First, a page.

Now, it's Browning's turn to run for the Dawgs

Updated: October 7, 2003, 7:15 PM ET

ATHENS, Ga. -- Tyson Browning is 5-foot-9. That's his story -- and he's sticking to it.

"Well, maybe I'm 5-8 and something," Browning admitted, trying to conceal a sly grin. "But I'm close to 5-9. Let's just call it 5-9."

His height notwithstanding, Browning has emerged as the latest player to take a lead role in Georgia's version of "As The Running Back Turns."

The diminutive sophomore -- he weighs only 167 pounds -- will likely be the third starter at tailback in six games when the No. 8 Bulldogs visit 13th-ranked Tennessee for a crucial Southeastern Conference game Saturday.

Tony Milton has started three times, but he may be done for the year because of a leg injury. Redshirt freshman Michael Cooper has made two starts, but he didn't play last week because of a sprained knee.

Now, it's Browning's turn. At least for this week.

"I wouldn't say I'm taking over," he said. "I've just played more snaps than the other backs. ... It's still something that could change at any time."

Indeed, the school that produced Herschel Walker, Garrison Hearst and Musa Smith has fallen on some lean times in the tailback department.

While the Bulldogs (4-1, 2-1 SEC) are actually a little ahead of last year's pace, their rushing average of 141 yards per game is only good enough for ninth in the conference and 71st nationally.

The second half has been especially troubling. In the last two games, Georgia has totaled only 26 yards on the ground after halftime.

Coach Mark Richt blames inexperience -- both the offensive line and the backfield. The Bulldogs have five new starters up front, while Milton was the only returning back with significant carries in 2002.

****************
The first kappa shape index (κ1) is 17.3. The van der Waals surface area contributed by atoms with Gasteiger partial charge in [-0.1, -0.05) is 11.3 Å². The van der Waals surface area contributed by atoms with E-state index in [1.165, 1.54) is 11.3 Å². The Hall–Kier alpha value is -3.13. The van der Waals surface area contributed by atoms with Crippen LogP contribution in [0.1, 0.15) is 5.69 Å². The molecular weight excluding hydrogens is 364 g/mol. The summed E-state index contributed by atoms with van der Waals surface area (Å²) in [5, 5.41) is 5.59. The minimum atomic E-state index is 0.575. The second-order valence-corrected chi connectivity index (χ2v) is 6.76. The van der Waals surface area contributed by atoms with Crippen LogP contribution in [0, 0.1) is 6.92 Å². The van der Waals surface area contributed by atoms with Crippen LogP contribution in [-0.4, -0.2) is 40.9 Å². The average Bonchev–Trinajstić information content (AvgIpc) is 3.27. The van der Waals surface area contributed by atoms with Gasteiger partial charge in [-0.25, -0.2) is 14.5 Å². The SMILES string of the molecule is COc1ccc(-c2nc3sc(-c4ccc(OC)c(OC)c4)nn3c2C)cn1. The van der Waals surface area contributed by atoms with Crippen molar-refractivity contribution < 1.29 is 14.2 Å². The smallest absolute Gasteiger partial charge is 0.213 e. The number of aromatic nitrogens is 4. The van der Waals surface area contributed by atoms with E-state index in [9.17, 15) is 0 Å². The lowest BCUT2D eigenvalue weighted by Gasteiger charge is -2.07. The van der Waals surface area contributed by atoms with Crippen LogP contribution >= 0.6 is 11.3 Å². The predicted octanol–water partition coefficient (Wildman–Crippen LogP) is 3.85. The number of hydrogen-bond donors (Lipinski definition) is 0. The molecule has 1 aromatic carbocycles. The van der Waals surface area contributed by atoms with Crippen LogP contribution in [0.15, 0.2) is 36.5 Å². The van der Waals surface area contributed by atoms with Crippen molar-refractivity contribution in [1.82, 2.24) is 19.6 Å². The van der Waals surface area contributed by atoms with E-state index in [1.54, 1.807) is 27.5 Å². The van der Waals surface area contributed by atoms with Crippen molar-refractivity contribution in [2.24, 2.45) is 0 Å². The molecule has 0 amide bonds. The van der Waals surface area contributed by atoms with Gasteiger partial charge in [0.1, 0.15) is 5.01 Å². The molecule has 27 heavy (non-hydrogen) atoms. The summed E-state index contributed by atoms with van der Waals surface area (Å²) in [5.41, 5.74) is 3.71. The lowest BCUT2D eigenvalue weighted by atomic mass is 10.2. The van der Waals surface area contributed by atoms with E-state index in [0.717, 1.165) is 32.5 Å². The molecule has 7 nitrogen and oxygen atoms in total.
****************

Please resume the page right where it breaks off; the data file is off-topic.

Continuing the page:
"We're still in the middle of some growing pains right now at those two positions," Richt said. "The offensive line has had times where they've done extremely well, and times when they've looked like a very young group. Same with the backs. They'll make a beautiful run or pick up the blitz beautifully, then the next time they'll miss it."

Despite being suspended for the first three games, Browning has moved to the front of the pack. Richt isn't concerned about the sophomore's size, either, remembering a Florida State running back who wasn't supposed to be big enough.

"I've seen it happen before," said Richt, who was the Seminoles' offensive coordinator before coming to Georgia. "Warrick Dunn was not a very big guy, but he was able to do it. Big guy, little guy -- anyone can get hit hard."

The 5-9, 180-pound Dunn, who now plays for the Atlanta Falcons, was mentioned prominently by Richt during the recruitment of Browning.

"He kept telling me that Warrick was no bigger than me," Browning remembered. "He said, 'You just have to work hard and get your lower body stronger."

Not that talk about his size was anything new to Browning. He's been dealing with it his whole life.

"People are always giving me a hard time," he said. "Some guys say I looked bigger when I was in high school. Maybe that's because all the guys around me now are 6-6. They're making me look bad."

Neither Browning nor Richt will reveal the reason for his suspension, merely describing it as violation of team rules.

Browning insists that he's learned his lesson -- especially after sitting out those first three games. He didn't even attend a home contest against South Carolina, watching on television because it was too painful to be there in person.

"It really killed me when I saw times where I could have been helping the team," he said. "I was hurting myself and the team."

Now that he's back on the field, Browning isn't the least bit concerned about enduring the punishment that goes along with being a featured runner.

"I believe in myself," he said. "My mom always told me I could do anything I believed I could do, no matter what other people said. She always told me dynamite comes in small packages.

"Hey, I play like I'm 6 foot."

This story is from's automated news wire. Wire index